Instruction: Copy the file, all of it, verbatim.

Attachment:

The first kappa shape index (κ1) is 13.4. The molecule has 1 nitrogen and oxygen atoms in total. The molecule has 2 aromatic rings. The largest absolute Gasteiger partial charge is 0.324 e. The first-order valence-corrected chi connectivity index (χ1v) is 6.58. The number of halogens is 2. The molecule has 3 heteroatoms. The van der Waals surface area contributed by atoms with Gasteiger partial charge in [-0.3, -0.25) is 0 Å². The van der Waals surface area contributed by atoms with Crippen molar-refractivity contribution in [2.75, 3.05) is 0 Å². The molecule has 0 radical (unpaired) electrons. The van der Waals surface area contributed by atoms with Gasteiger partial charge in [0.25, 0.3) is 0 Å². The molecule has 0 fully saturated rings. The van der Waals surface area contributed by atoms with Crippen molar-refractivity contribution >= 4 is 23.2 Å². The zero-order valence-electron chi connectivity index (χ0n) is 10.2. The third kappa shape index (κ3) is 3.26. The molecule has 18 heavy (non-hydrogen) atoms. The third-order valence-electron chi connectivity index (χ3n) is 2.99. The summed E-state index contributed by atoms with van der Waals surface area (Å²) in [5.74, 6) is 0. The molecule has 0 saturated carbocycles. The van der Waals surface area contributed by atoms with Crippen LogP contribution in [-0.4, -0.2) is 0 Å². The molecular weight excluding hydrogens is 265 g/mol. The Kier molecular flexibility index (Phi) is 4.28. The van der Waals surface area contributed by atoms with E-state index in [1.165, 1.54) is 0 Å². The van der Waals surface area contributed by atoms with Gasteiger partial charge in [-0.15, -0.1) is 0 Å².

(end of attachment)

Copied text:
The first kappa shape index (κ1) is 13.4. The molecule has 1 nitrogen and oxygen atoms in total. The molecule has 2 aromatic rings. The largest absolute Gasteiger partial charge is 0.324 e. The first-order valence-corrected chi connectivity index (χ1v) is 6.58. The number of halogens is 2. The molecule has 3 heteroatoms. The van der Waals surface area contributed by atoms with Gasteiger partial charge in [-0.3, -0.25) is 0 Å². The van der Waals surface area contributed by atoms with Crippen molar-refractivity contribution in [2.75, 3.05) is 0 Å². The molecule has 0 radical (unpaired) electrons. The van der Waals surface area contributed by atoms with Gasteiger partial charge in [0.25, 0.3) is 0 Å². The molecule has 0 fully saturated rings. The van der Waals surface area contributed by atoms with Crippen molar-refractivity contribution >= 4 is 23.2 Å². The zero-order valence-electron chi connectivity index (χ0n) is 10.2. The third kappa shape index (κ3) is 3.26. The molecule has 18 heavy (non-hydrogen) atoms. The third-order valence-electron chi connectivity index (χ3n) is 2.99. The summed E-state index contributed by atoms with van der Waals surface area (Å²) in [5.74, 6) is 0. The molecule has 0 saturated carbocycles. The van der Waals surface area contributed by atoms with Crippen LogP contribution in [-0.4, -0.2) is 0 Å². The molecular weight excluding hydrogens is 265 g/mol. The Kier molecular flexibility index (Phi) is 4.28. The van der Waals surface area contributed by atoms with E-state index in [1.165, 1.54) is 0 Å². The van der Waals surface area contributed by atoms with Gasteiger partial charge in [-0.15, -0.1) is 0 Å².